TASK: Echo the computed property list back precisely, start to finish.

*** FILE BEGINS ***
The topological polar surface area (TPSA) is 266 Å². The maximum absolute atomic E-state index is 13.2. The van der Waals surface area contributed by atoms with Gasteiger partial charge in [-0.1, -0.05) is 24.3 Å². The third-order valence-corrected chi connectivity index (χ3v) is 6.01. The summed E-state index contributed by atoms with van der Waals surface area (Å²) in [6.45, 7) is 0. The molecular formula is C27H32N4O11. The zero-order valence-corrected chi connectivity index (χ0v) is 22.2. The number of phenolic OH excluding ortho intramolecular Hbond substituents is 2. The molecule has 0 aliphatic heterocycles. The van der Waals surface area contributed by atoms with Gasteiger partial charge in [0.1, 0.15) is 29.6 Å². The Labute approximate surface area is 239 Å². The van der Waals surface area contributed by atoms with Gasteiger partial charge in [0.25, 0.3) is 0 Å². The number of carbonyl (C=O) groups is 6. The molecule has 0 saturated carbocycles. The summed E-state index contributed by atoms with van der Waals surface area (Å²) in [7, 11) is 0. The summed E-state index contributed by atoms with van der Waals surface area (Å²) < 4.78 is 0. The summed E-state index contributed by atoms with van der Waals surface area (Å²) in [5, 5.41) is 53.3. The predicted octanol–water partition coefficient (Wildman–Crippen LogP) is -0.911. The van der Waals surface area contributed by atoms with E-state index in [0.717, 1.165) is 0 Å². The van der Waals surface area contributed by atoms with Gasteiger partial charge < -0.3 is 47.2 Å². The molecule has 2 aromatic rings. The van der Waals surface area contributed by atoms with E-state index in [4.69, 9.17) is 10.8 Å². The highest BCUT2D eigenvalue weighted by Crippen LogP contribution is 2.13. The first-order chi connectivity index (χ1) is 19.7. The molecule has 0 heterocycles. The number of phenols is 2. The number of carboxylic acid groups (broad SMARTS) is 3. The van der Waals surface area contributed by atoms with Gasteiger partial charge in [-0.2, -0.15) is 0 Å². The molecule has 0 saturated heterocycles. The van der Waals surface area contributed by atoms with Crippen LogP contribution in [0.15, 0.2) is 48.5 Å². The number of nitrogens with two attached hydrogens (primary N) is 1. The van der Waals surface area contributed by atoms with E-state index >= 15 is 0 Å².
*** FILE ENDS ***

The topological polar surface area (TPSA) is 266 Å². The maximum absolute atomic E-state index is 13.2. The van der Waals surface area contributed by atoms with Gasteiger partial charge in [-0.1, -0.05) is 24.3 Å². The third-order valence-corrected chi connectivity index (χ3v) is 6.01. The summed E-state index contributed by atoms with van der Waals surface area (Å²) in [6.45, 7) is 0. The molecular formula is C27H32N4O11. The zero-order valence-corrected chi connectivity index (χ0v) is 22.2. The number of phenolic OH excluding ortho intramolecular Hbond substituents is 2. The molecule has 0 aliphatic heterocycles. The van der Waals surface area contributed by atoms with Gasteiger partial charge in [0.1, 0.15) is 29.6 Å². The Labute approximate surface area is 239 Å². The van der Waals surface area contributed by atoms with Gasteiger partial charge in [0.25, 0.3) is 0 Å². The number of carbonyl (C=O) groups is 6. The molecule has 0 saturated carbocycles. The summed E-state index contributed by atoms with van der Waals surface area (Å²) in [7, 11) is 0. The summed E-state index contributed by atoms with van der Waals surface area (Å²) < 4.78 is 0. The summed E-state index contributed by atoms with van der Waals surface area (Å²) in [5, 5.41) is 53.3. The predicted octanol–water partition coefficient (Wildman–Crippen LogP) is -0.911. The van der Waals surface area contributed by atoms with E-state index in [0.717, 1.165) is 0 Å². The van der Waals surface area contributed by atoms with Gasteiger partial charge < -0.3 is 47.2 Å². The molecule has 2 aromatic rings. The van der Waals surface area contributed by atoms with E-state index in [4.69, 9.17) is 10.8 Å². The highest BCUT2D eigenvalue weighted by Crippen LogP contribution is 2.13. The first-order chi connectivity index (χ1) is 19.7. The molecule has 0 heterocycles. The number of phenols is 2. The number of carboxylic acid groups (broad SMARTS) is 3. The van der Waals surface area contributed by atoms with Gasteiger partial charge in [-0.2, -0.15) is 0 Å². The molecule has 0 saturated heterocycles. The van der Waals surface area contributed by atoms with Crippen LogP contribution in [0.15, 0.2) is 48.5 Å². The number of nitrogens with two attached hydrogens (primary N) is 1. The van der Waals surface area contributed by atoms with E-state index >= 15 is 0 Å².